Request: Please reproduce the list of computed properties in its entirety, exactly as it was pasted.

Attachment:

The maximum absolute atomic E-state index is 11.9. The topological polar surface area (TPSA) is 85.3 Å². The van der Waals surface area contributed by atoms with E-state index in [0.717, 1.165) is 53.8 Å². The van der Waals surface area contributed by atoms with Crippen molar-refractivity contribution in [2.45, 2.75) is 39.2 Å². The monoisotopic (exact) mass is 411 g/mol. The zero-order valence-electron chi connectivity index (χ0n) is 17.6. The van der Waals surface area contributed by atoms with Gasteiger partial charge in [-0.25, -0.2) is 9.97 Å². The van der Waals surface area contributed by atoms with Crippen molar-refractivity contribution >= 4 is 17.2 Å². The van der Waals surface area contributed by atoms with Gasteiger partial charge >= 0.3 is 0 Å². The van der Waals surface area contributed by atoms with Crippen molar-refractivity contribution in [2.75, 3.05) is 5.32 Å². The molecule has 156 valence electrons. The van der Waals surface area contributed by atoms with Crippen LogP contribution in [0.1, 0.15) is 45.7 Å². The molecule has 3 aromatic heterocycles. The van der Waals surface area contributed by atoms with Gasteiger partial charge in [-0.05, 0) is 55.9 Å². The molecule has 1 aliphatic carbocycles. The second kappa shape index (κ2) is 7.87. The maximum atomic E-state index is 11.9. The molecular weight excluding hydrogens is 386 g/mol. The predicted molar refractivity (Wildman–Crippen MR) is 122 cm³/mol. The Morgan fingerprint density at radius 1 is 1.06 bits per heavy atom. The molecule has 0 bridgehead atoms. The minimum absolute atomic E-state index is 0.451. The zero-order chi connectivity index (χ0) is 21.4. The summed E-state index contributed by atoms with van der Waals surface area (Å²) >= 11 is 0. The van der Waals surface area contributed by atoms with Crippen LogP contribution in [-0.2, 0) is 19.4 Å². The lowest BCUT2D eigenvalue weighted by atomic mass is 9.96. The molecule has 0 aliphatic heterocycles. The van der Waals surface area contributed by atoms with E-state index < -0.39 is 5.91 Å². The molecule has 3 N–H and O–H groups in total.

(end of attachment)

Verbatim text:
The maximum absolute atomic E-state index is 11.9. The topological polar surface area (TPSA) is 85.3 Å². The van der Waals surface area contributed by atoms with E-state index in [0.717, 1.165) is 53.8 Å². The van der Waals surface area contributed by atoms with Crippen molar-refractivity contribution in [2.45, 2.75) is 39.2 Å². The monoisotopic (exact) mass is 411 g/mol. The zero-order valence-electron chi connectivity index (χ0n) is 17.6. The van der Waals surface area contributed by atoms with Gasteiger partial charge in [-0.25, -0.2) is 9.97 Å². The van der Waals surface area contributed by atoms with Crippen molar-refractivity contribution >= 4 is 17.2 Å². The van der Waals surface area contributed by atoms with Gasteiger partial charge >= 0.3 is 0 Å². The van der Waals surface area contributed by atoms with Crippen molar-refractivity contribution in [2.75, 3.05) is 5.32 Å². The molecule has 156 valence electrons. The van der Waals surface area contributed by atoms with Crippen LogP contribution in [0.1, 0.15) is 45.7 Å². The molecule has 3 aromatic heterocycles. The van der Waals surface area contributed by atoms with Gasteiger partial charge in [-0.05, 0) is 55.9 Å². The molecule has 1 aliphatic carbocycles. The second kappa shape index (κ2) is 7.87. The maximum atomic E-state index is 11.9. The molecular weight excluding hydrogens is 386 g/mol. The predicted molar refractivity (Wildman–Crippen MR) is 122 cm³/mol. The Morgan fingerprint density at radius 1 is 1.06 bits per heavy atom. The molecule has 0 bridgehead atoms. The minimum absolute atomic E-state index is 0.451. The zero-order chi connectivity index (χ0) is 21.4. The summed E-state index contributed by atoms with van der Waals surface area (Å²) >= 11 is 0. The van der Waals surface area contributed by atoms with Crippen LogP contribution in [-0.2, 0) is 19.4 Å². The lowest BCUT2D eigenvalue weighted by atomic mass is 9.96. The molecule has 0 aliphatic heterocycles. The van der Waals surface area contributed by atoms with E-state index < -0.39 is 5.91 Å². The molecule has 3 N–H and O–H groups in total.